For example, we need to avoid saying things like: “We have a ton of money in the bank from our investors;” or “We’re growing faster than any competitor in the field, ahead of the game by a good margin.” Even if these statements were true, it creates the perception that we’re successful and can relax a bit.
In addition to saying the right things, we also have to act like underdogs. Buying $2,500 Macbooks for everyone, giving free lunches and craft beers, and stocking the office with $1,000 chairs and standing desks does not paint the picture of an underdog company. These “perks” create a culture of entitlement, where people fail to value what they have, and perceive that they are in a pretty comfortable spot.
We don’t want our people to feel comfortable. We want our teams to feel like their survival is at risk. We need people to work hard to win. If we’re going to give perks, people need to earn it: e.g. Food should only be offered when there’s progress to celebrate, like when the team pulled an all nighter, or made an awesome attempt at hitting their goals.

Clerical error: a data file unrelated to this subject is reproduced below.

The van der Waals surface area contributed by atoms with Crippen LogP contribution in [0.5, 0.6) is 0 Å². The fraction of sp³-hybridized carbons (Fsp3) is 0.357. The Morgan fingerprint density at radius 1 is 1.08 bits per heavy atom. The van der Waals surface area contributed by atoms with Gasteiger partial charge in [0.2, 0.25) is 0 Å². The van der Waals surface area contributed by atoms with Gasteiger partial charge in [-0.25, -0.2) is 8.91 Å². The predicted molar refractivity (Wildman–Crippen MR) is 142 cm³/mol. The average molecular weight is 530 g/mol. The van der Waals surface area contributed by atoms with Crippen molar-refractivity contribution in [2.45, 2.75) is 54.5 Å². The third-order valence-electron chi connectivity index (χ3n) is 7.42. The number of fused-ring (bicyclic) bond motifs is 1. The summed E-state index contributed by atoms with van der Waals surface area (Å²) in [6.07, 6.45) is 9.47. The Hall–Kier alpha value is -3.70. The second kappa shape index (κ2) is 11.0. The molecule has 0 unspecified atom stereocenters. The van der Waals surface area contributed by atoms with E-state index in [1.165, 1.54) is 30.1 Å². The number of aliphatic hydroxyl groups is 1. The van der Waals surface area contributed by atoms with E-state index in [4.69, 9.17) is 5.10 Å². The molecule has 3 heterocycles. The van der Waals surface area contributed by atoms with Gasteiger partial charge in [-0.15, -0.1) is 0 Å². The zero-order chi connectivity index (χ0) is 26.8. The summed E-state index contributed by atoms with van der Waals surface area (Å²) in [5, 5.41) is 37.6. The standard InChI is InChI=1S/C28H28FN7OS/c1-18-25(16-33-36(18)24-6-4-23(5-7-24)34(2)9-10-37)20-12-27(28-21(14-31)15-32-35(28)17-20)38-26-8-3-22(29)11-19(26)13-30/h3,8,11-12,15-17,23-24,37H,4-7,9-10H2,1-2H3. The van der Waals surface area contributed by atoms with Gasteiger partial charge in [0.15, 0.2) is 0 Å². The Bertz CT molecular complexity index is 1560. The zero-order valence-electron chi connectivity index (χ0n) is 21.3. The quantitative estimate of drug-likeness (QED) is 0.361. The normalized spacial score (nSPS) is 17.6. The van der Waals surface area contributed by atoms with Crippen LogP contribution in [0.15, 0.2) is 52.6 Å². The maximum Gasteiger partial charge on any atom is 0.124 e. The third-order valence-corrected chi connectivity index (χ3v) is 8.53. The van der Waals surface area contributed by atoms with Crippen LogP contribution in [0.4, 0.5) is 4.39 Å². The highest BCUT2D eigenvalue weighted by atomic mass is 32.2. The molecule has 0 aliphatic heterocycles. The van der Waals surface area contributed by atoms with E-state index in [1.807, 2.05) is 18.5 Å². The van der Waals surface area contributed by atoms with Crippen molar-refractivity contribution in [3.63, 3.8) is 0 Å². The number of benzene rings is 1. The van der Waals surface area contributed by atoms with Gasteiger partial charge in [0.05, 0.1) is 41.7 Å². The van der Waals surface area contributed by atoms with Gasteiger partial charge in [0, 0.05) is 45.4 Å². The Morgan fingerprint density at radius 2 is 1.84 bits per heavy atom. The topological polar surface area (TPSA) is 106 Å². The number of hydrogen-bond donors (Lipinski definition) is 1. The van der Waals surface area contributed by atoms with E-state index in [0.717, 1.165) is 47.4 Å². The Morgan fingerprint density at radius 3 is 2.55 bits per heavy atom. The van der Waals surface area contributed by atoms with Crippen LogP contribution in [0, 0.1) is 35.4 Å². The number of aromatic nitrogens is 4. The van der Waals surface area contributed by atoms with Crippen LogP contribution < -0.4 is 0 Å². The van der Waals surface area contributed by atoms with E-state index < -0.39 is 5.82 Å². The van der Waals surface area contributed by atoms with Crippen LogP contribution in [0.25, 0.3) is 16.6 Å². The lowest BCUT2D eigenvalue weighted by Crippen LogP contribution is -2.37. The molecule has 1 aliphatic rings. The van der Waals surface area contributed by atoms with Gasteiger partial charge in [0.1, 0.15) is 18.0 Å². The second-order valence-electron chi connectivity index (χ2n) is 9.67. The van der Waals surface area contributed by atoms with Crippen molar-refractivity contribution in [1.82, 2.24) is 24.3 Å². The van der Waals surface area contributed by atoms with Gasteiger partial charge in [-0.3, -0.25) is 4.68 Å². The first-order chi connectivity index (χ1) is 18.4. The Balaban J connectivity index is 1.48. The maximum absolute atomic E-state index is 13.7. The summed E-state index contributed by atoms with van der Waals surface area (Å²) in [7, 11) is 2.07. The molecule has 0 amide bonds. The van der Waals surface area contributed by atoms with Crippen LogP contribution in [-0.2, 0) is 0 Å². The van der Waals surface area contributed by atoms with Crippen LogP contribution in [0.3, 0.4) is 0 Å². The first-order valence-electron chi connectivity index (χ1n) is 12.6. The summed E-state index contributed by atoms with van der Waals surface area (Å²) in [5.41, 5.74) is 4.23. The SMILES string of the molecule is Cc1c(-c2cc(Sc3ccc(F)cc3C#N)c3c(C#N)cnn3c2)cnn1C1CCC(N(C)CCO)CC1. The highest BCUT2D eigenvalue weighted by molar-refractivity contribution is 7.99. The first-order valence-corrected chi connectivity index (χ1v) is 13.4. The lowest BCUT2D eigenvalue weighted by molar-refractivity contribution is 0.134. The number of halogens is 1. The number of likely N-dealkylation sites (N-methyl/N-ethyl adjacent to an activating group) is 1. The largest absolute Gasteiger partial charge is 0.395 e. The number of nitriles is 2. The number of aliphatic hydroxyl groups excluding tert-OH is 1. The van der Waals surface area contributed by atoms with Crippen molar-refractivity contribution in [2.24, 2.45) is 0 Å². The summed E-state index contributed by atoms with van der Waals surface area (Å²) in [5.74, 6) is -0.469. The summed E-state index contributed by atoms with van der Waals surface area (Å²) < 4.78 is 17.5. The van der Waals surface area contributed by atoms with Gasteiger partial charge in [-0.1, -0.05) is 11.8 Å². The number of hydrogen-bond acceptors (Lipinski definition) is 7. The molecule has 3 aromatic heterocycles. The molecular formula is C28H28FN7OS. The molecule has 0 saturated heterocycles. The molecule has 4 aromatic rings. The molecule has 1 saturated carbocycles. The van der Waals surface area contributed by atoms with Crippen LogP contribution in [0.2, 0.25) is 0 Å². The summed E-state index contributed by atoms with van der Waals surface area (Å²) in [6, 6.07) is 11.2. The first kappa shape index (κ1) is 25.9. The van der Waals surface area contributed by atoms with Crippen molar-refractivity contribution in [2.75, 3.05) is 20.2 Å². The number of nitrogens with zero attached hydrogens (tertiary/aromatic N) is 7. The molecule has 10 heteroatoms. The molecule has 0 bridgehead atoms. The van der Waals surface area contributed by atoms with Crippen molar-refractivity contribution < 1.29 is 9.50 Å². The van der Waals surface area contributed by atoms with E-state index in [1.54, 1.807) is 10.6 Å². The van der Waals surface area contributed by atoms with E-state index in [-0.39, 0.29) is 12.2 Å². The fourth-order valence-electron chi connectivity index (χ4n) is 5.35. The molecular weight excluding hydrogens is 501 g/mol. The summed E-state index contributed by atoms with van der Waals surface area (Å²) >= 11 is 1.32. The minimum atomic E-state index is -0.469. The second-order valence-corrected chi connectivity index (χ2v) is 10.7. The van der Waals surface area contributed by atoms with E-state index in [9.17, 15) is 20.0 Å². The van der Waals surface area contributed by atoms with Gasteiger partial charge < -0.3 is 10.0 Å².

We can’t give anything for free.
Praise effort and progress
Creating a growth mindset culture starts by praising team members’ daily effort. As leaders, we need to make the time to observe team members regularly.
A couple years ago, I’d only high five people when they hit their targets (which meant rarely), and had 0 hours dedicated to observe and praise people. Little did I know that I was actually supporting a fixed mindset.
Nowadays, I spend at least 30min to an hour every day to see if team members are trying harder than usual, and praise people’s efforts. For example, if I see someone is practicing ahead of a presentation, I’d stop by and say “Hey, I see that you’re working hard on the presentation. Feel confident yet?” Or if I see team members brainstorming solutions to a problem, I’d approach them before the end of day and say “I saw you spending a good amount of time brainstorming in that room with so and so. Looked like there were some good ideas on the whiteboard. How are you feeling?”
Let’s observe team members when they fail to achieve a goal. Are they optimistic and already thinking about how to improve, or are they simply feeling down?